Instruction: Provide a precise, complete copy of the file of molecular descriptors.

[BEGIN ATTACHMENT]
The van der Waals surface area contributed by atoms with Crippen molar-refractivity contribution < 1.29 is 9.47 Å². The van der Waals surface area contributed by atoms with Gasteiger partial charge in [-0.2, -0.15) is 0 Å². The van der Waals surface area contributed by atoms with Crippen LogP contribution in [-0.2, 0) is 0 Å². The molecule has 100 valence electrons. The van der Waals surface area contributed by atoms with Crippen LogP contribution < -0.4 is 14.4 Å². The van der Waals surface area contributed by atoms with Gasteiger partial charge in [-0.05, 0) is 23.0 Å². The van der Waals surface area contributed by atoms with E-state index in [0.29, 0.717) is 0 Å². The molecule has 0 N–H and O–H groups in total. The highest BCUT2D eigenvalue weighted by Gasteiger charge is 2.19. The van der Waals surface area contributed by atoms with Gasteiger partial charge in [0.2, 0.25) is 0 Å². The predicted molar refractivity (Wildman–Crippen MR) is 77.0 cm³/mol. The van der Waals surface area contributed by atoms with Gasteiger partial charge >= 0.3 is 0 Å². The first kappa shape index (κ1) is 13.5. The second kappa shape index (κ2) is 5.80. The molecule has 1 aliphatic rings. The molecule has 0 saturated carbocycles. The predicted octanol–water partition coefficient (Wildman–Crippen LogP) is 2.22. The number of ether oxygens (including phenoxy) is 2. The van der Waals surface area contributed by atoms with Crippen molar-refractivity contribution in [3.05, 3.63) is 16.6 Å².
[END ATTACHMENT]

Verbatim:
The van der Waals surface area contributed by atoms with Crippen molar-refractivity contribution < 1.29 is 9.47 Å². The van der Waals surface area contributed by atoms with Gasteiger partial charge in [-0.2, -0.15) is 0 Å². The van der Waals surface area contributed by atoms with Crippen LogP contribution in [-0.2, 0) is 0 Å². The molecule has 100 valence electrons. The van der Waals surface area contributed by atoms with Crippen LogP contribution < -0.4 is 14.4 Å². The van der Waals surface area contributed by atoms with Gasteiger partial charge in [-0.05, 0) is 23.0 Å². The van der Waals surface area contributed by atoms with E-state index in [0.29, 0.717) is 0 Å². The molecule has 0 N–H and O–H groups in total. The highest BCUT2D eigenvalue weighted by Gasteiger charge is 2.19. The van der Waals surface area contributed by atoms with Gasteiger partial charge in [0.2, 0.25) is 0 Å². The predicted molar refractivity (Wildman–Crippen MR) is 77.0 cm³/mol. The van der Waals surface area contributed by atoms with Gasteiger partial charge >= 0.3 is 0 Å². The first kappa shape index (κ1) is 13.5. The second kappa shape index (κ2) is 5.80. The molecule has 1 aliphatic rings. The molecule has 0 saturated carbocycles. The predicted octanol–water partition coefficient (Wildman–Crippen LogP) is 2.22. The number of ether oxygens (including phenoxy) is 2. The van der Waals surface area contributed by atoms with Crippen molar-refractivity contribution in [3.05, 3.63) is 16.6 Å².